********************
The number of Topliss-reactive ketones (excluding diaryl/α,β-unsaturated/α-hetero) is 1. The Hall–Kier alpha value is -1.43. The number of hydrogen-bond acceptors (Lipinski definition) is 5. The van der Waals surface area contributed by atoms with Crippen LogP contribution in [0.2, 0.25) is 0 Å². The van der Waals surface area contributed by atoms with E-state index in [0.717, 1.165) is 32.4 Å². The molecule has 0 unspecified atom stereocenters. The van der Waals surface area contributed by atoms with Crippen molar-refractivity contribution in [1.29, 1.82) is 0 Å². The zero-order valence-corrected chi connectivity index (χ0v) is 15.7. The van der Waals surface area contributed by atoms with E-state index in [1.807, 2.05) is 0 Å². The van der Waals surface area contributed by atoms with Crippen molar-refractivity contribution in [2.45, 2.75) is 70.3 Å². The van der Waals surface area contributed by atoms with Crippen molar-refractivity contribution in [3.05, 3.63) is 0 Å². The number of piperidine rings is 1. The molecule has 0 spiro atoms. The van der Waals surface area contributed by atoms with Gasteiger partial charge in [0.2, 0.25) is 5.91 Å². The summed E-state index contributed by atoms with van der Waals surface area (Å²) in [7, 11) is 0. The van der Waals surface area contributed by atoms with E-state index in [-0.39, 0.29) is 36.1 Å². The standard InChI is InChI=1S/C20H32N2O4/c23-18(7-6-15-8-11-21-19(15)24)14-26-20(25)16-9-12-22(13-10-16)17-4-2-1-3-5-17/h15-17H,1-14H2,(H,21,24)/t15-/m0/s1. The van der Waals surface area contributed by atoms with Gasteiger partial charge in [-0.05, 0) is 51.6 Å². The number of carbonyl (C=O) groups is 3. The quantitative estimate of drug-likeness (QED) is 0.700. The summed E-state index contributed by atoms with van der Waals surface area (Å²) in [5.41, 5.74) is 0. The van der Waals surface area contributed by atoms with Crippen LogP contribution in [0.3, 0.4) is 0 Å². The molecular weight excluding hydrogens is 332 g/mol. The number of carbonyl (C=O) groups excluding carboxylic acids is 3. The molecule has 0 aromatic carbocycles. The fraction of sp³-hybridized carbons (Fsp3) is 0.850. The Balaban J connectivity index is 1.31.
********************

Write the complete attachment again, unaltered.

The number of Topliss-reactive ketones (excluding diaryl/α,β-unsaturated/α-hetero) is 1. The Hall–Kier alpha value is -1.43. The number of hydrogen-bond acceptors (Lipinski definition) is 5. The van der Waals surface area contributed by atoms with Crippen LogP contribution in [0.2, 0.25) is 0 Å². The van der Waals surface area contributed by atoms with E-state index in [0.717, 1.165) is 32.4 Å². The molecule has 0 unspecified atom stereocenters. The van der Waals surface area contributed by atoms with Crippen molar-refractivity contribution in [1.29, 1.82) is 0 Å². The zero-order valence-corrected chi connectivity index (χ0v) is 15.7. The van der Waals surface area contributed by atoms with E-state index in [1.807, 2.05) is 0 Å². The van der Waals surface area contributed by atoms with Crippen molar-refractivity contribution in [2.45, 2.75) is 70.3 Å². The van der Waals surface area contributed by atoms with Crippen molar-refractivity contribution in [3.05, 3.63) is 0 Å². The number of piperidine rings is 1. The molecule has 0 spiro atoms. The van der Waals surface area contributed by atoms with Gasteiger partial charge in [0.2, 0.25) is 5.91 Å². The summed E-state index contributed by atoms with van der Waals surface area (Å²) in [7, 11) is 0. The van der Waals surface area contributed by atoms with E-state index in [-0.39, 0.29) is 36.1 Å². The standard InChI is InChI=1S/C20H32N2O4/c23-18(7-6-15-8-11-21-19(15)24)14-26-20(25)16-9-12-22(13-10-16)17-4-2-1-3-5-17/h15-17H,1-14H2,(H,21,24)/t15-/m0/s1. The van der Waals surface area contributed by atoms with Gasteiger partial charge in [-0.05, 0) is 51.6 Å². The number of carbonyl (C=O) groups is 3. The quantitative estimate of drug-likeness (QED) is 0.700. The summed E-state index contributed by atoms with van der Waals surface area (Å²) in [5.41, 5.74) is 0. The van der Waals surface area contributed by atoms with Crippen LogP contribution in [0.3, 0.4) is 0 Å². The molecular weight excluding hydrogens is 332 g/mol. The number of carbonyl (C=O) groups excluding carboxylic acids is 3. The molecule has 0 aromatic carbocycles. The fraction of sp³-hybridized carbons (Fsp3) is 0.850. The Balaban J connectivity index is 1.31.